One of the wonderful opportunities that I have had as a result of Malaika's Costume is writing guest blogposts on different blogs just for kicks but also to promote this picture book and me as an author. This harkens back to my high school, university, and community newspaper and magazine days, when I went after fun assignments as varied as covering a Russian Christmas celebration and Waldorf. Or, I could also query and propose different topics as well such as being a Friendly Visitor to an 86-year old Ukrainian make-up artist and whether or not the habits we have in love affects the duration of a relationship. Oh what fun! I guess in some ways, I am a non-fiction writer at heart. Here is a list and links to the three guest posts that I have written over the past month. I am also currently working on one for Women's Day and will add that fourth one to this bunch. If you wish to read more of my guest posts on a regular basis, please click the PRESS tab to your left so you can get the most updates.
The Brown Bookshelf is designed to push awareness of the myriad of African American voices writing for young readers. Our flagship initiative is 28 Days Later, a month-long showcase of the best in Picture Books, Middle Grade and Young Adult novels written and illustrated by African Americans. (source: The Brown Bookshelf website) The founders of the Brown Bookshelf are a who's who in African-American children's literature and themselves authors and/or illustrators. Before getting published, I had visited the Brownshelf and read these biographies and their respective websites, so it is truly honour to now get to write a post on their website.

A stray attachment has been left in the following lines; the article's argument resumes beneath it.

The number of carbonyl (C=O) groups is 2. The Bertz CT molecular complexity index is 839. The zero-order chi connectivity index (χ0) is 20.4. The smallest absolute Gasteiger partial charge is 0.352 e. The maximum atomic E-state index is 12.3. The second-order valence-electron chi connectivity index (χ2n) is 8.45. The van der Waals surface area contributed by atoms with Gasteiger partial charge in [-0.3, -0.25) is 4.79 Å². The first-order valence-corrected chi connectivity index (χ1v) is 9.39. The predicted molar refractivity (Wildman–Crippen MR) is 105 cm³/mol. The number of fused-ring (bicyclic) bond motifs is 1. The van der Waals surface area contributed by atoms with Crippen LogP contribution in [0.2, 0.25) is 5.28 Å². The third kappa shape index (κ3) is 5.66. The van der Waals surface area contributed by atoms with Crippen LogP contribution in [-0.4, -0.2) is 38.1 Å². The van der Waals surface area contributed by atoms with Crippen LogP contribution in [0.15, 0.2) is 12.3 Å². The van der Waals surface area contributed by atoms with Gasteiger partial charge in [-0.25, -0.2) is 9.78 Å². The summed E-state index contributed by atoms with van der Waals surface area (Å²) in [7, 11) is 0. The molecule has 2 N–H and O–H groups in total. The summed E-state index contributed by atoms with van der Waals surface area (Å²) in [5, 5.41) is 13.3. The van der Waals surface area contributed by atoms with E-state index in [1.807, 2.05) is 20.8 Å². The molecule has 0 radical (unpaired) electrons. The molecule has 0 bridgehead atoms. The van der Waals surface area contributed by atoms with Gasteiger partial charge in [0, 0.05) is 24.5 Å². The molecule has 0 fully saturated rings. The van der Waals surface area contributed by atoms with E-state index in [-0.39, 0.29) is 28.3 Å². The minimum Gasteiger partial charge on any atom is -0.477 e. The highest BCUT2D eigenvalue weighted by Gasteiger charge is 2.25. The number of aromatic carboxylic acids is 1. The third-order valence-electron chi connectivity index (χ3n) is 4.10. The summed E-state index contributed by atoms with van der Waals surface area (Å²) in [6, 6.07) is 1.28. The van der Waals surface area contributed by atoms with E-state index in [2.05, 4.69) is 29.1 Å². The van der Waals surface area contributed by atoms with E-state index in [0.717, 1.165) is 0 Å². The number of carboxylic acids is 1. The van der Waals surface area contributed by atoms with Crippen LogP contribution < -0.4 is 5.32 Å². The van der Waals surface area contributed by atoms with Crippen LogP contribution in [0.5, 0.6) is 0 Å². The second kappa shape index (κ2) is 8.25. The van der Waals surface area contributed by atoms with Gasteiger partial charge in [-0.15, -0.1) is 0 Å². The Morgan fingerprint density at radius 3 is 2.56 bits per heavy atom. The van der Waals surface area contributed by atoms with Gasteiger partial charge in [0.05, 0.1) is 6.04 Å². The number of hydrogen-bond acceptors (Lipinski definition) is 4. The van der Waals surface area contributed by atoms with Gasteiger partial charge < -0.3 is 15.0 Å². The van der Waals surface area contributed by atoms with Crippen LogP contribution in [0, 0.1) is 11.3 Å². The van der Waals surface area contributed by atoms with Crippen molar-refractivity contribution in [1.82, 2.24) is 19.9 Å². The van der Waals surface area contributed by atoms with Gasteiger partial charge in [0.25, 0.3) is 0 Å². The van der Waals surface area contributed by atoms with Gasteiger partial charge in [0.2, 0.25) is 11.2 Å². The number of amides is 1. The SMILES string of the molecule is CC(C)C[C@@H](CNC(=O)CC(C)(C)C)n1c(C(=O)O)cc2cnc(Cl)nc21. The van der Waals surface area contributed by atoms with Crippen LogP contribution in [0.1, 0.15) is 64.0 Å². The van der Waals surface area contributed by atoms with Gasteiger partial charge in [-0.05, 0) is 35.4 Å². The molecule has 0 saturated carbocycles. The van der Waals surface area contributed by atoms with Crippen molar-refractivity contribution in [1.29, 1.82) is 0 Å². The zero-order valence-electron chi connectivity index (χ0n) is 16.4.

Here is an excerpt:
Interviewer Nadia: You write this book in a lyrical style… patois… Creole. We don’t see that very often in picture books. To have a book written in the spoken language… Caribbean-English or Ebonics… that’s rare. How have the reviewers and critics responded? How open was your publisher receptive, open to you writing in this way?
Nadia L. Hohn: I wrote this book in what I call “patois lite”. I don’t use alternate spellings, the phonetic spellings you can often see on signs in the Caribbean. Instead, I use certain language that often happen in the English-speaking Caribbean and when I do read-aloud, I use my “Caribbean voice”. So far critics have called the way I write “colloquial” and one reviewer said she found it “jarring “ on the first read but by the second read, she liked it and found it the charm of the book.
IN: Who do you think will like this book?
NLH: I think children ages 3 to 7 will definitely like it. I tested it out on my own students and a New York City school I visited in February. I also think folks of Caribbean background and immigrants will identify with the story. Teachers and librarians will love it for the diverse content. And children’s book lovers will love that it is a “fresh” voice— a patois-speaking little girl— a story told from her perspective. It’s a window to another culture and way of being.
To read the rest of this "selfie interview", visit the link below.
Guest post: Nadia Hohn’s selfie interview on “Malaika’s Costume” March 1, 2016